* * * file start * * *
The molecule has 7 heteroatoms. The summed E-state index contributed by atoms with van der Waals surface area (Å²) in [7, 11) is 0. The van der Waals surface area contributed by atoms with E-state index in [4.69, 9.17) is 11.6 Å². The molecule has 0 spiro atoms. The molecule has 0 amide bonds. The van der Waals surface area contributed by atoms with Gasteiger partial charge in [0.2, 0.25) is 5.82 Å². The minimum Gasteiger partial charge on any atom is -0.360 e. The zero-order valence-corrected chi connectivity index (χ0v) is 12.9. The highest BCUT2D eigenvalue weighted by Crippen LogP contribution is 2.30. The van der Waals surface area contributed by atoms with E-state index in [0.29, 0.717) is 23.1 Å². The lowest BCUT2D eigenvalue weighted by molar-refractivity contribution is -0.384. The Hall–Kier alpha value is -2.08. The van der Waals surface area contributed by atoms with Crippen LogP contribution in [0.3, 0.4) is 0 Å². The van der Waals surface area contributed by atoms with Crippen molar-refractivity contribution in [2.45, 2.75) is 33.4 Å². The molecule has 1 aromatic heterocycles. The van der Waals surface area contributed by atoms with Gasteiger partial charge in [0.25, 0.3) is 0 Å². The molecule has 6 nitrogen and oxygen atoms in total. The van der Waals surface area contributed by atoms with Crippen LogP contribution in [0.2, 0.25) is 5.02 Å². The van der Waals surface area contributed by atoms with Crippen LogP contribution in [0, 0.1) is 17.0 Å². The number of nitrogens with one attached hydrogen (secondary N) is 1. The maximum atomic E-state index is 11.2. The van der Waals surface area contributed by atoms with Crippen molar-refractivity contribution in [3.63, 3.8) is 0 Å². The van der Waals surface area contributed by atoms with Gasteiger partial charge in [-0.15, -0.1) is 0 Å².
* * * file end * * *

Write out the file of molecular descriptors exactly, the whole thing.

The molecule has 7 heteroatoms. The summed E-state index contributed by atoms with van der Waals surface area (Å²) in [7, 11) is 0. The van der Waals surface area contributed by atoms with E-state index in [4.69, 9.17) is 11.6 Å². The molecule has 0 spiro atoms. The molecule has 0 amide bonds. The van der Waals surface area contributed by atoms with Gasteiger partial charge in [0.2, 0.25) is 5.82 Å². The minimum Gasteiger partial charge on any atom is -0.360 e. The zero-order valence-corrected chi connectivity index (χ0v) is 12.9. The highest BCUT2D eigenvalue weighted by Crippen LogP contribution is 2.30. The van der Waals surface area contributed by atoms with E-state index in [0.29, 0.717) is 23.1 Å². The lowest BCUT2D eigenvalue weighted by molar-refractivity contribution is -0.384. The Hall–Kier alpha value is -2.08. The van der Waals surface area contributed by atoms with Crippen LogP contribution in [0.3, 0.4) is 0 Å². The van der Waals surface area contributed by atoms with Crippen molar-refractivity contribution in [2.45, 2.75) is 33.4 Å². The molecule has 1 aromatic heterocycles. The van der Waals surface area contributed by atoms with Gasteiger partial charge in [0.25, 0.3) is 0 Å². The molecule has 6 nitrogen and oxygen atoms in total. The van der Waals surface area contributed by atoms with Crippen LogP contribution in [0.2, 0.25) is 5.02 Å². The van der Waals surface area contributed by atoms with Crippen LogP contribution in [0, 0.1) is 17.0 Å². The number of nitrogens with one attached hydrogen (secondary N) is 1. The maximum atomic E-state index is 11.2. The van der Waals surface area contributed by atoms with Crippen molar-refractivity contribution in [3.63, 3.8) is 0 Å². The van der Waals surface area contributed by atoms with Gasteiger partial charge in [-0.15, -0.1) is 0 Å².